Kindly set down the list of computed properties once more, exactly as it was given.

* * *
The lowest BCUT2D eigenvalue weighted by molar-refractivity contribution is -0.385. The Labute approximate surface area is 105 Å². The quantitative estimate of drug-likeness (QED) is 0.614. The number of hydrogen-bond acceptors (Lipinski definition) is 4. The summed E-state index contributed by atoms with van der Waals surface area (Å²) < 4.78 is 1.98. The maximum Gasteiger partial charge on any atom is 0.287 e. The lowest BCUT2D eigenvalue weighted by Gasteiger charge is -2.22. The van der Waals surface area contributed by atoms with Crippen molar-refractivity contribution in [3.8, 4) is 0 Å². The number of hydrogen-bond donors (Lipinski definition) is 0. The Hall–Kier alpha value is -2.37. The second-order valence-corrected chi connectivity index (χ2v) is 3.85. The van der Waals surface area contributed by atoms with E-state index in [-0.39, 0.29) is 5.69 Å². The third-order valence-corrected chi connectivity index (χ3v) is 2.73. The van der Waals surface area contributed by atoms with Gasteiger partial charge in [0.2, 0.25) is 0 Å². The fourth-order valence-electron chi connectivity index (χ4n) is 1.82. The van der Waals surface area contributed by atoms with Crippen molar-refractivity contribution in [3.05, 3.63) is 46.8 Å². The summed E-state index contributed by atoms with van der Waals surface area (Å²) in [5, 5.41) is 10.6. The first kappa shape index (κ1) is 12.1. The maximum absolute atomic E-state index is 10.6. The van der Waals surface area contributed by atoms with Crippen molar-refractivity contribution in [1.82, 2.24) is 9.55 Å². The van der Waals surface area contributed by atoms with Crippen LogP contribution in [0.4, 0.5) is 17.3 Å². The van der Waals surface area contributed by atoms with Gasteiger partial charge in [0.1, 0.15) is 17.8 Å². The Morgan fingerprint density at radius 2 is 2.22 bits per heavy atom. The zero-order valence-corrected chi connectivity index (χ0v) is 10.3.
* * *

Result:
The lowest BCUT2D eigenvalue weighted by molar-refractivity contribution is -0.385. The Labute approximate surface area is 105 Å². The quantitative estimate of drug-likeness (QED) is 0.614. The number of hydrogen-bond acceptors (Lipinski definition) is 4. The summed E-state index contributed by atoms with van der Waals surface area (Å²) < 4.78 is 1.98. The maximum Gasteiger partial charge on any atom is 0.287 e. The lowest BCUT2D eigenvalue weighted by Gasteiger charge is -2.22. The van der Waals surface area contributed by atoms with Crippen molar-refractivity contribution in [3.8, 4) is 0 Å². The number of hydrogen-bond donors (Lipinski definition) is 0. The Hall–Kier alpha value is -2.37. The second-order valence-corrected chi connectivity index (χ2v) is 3.85. The van der Waals surface area contributed by atoms with E-state index in [-0.39, 0.29) is 5.69 Å². The third-order valence-corrected chi connectivity index (χ3v) is 2.73. The van der Waals surface area contributed by atoms with Gasteiger partial charge in [0.2, 0.25) is 0 Å². The fourth-order valence-electron chi connectivity index (χ4n) is 1.82. The van der Waals surface area contributed by atoms with Crippen molar-refractivity contribution in [3.05, 3.63) is 46.8 Å². The summed E-state index contributed by atoms with van der Waals surface area (Å²) in [5, 5.41) is 10.6. The first kappa shape index (κ1) is 12.1. The maximum absolute atomic E-state index is 10.6. The van der Waals surface area contributed by atoms with Crippen molar-refractivity contribution in [1.82, 2.24) is 9.55 Å². The van der Waals surface area contributed by atoms with Crippen LogP contribution in [0.4, 0.5) is 17.3 Å². The van der Waals surface area contributed by atoms with Gasteiger partial charge in [0.1, 0.15) is 17.8 Å². The Morgan fingerprint density at radius 2 is 2.22 bits per heavy atom. The zero-order valence-corrected chi connectivity index (χ0v) is 10.3.